The Children’s Communication Checklist 2 (CCC-2) could help identify children with social-pragmatic communication difficulties, a new study has found. Although few children meet the diagnostic criteria for social (pragmatic) communication disorder (SCD) on its own, many with autism or other types of language problems also have social-pragmatic difficulties that cause both social and academic challenges, the researchers say.
SCD was added to the fifth edition of the Diagnostic and Statistical Manual of Mental Disorders in 2013 to describe people who have difficulty using language in social situations, such as taking turns in a conversation or understanding inferences and figurative language. But the diagnosis was rarely used, in part because it includes criteria to exclude people with autism, intellectual disability or structural language difficulties — those that affect how someone uses vocabulary and grammar.
In 2018, Helen Tager-Flusberg, director of the Center for Autism Research Excellence at Boston University in Massachusetts, who was not involved in the study, argued in a opinion article for Spectrum that the then-five-year-old diagnosis was unnecessary. Not only did clinicians rarely use it, she wrote, but even if they did, researchers hadn’t developed any strategies to treat it.
But after seeing the new work, she says, “This is a good study because they have identified that there’s a small group of individuals who do have pragmatic impairments without the concomitant language difficulties and [autism].”
Additionally, she says, it could help identify children who need support for SCD, even if they have another diagnosis.
The new analysis grew from an ongoing effort to understand how language difficulties affect the social and academic development of school-age children: the Surrey Communication and Language in Education Study (SCALES), run by Courtenay Frazier Norbury, professor of developmental language and communication disorders at University College London in the United Kingdom, and Jo Saul, a postdoctoral researcher in Norbury’s lab. Parents and teachers of the SCALES cohort completed a battery of questionnaires, including the CCC-2.
“We had this really useful data” that could be used to answer questions about SCD, Norbury says, adding that, “given Jo’s excellent statistical skills and her interest in autism, we decided we would work together to try and answer those questions.”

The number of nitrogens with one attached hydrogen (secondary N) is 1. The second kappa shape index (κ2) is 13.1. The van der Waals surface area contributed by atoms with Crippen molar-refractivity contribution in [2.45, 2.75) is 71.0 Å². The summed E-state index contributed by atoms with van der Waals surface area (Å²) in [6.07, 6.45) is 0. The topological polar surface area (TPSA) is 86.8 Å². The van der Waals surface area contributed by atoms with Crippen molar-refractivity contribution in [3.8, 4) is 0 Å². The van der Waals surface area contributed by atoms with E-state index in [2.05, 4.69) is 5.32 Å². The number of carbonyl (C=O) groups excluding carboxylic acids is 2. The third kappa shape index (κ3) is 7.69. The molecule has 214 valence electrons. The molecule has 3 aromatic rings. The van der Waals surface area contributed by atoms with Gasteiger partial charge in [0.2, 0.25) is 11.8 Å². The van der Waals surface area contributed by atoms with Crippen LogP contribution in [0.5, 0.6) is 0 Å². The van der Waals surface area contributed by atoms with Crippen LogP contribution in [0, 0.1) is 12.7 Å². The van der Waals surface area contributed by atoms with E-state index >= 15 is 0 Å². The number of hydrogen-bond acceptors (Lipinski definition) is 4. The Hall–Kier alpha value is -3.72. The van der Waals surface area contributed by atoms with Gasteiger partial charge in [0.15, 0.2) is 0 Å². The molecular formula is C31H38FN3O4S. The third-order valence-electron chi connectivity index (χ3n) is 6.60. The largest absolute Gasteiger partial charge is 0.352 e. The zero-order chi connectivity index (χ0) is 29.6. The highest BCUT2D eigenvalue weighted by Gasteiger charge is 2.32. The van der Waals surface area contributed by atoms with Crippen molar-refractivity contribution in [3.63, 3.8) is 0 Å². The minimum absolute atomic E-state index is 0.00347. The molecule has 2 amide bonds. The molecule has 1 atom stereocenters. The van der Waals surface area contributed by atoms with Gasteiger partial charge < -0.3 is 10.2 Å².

Out of 529 children initially enrolled in SCALES, less than 1 percent had SCD alone, the team found, but many experienced its characteristic difficulties along with structural language or behavioral problems, or subthreshold autism traits. Of those who did have social-communication difficulties, 69 to 87 percent also had structural language problems, and 33 to 45 percent had behavioral challenges.
The work was published in the Journal of Child Psychology and Psychiatry in September.
Few studies have attempted to discern the prevalence of SCD in the absence of other conditions, and much of Norbury’s previous research looked at children in special-education schools. Norbury says she wondered if she might find children with just one difficulty, such as SCD or structural language difficulties, if she focused her research on the general population rather than those children in specialized schools.
“But, [it] doesn’t seem that way,” she says.
The CCC-2 scale is not designed to diagnose children with SCD, but it could help identify children who would benefit from extra support, Saul says. “We might be missing some children if we just apply the [SCD] rigid exclusion criteria.”
And the new study shows that by the time children start school, few have exclusively pragmatic language impairments, Tager-Flusberg says. “But we should be looking for them across the board, because they are obviously very prominent in kids with [autism]. And they’re also very prominent among children with developmental language disorder, and not all speech-language therapists in the school may be looking for those.”
Tager-Flusberg says she hopes to see more longitudinal studies in the future, because it’s possible that the 5- and 6-year-olds who were delayed in developing language skills could catch up as they grow.
“The goal is not that we think that there’s a standard of social communication that everybody should aspire to,” Norbury says, but “you don’t want to teach nonliteral language without making sure that people can use that functionally.”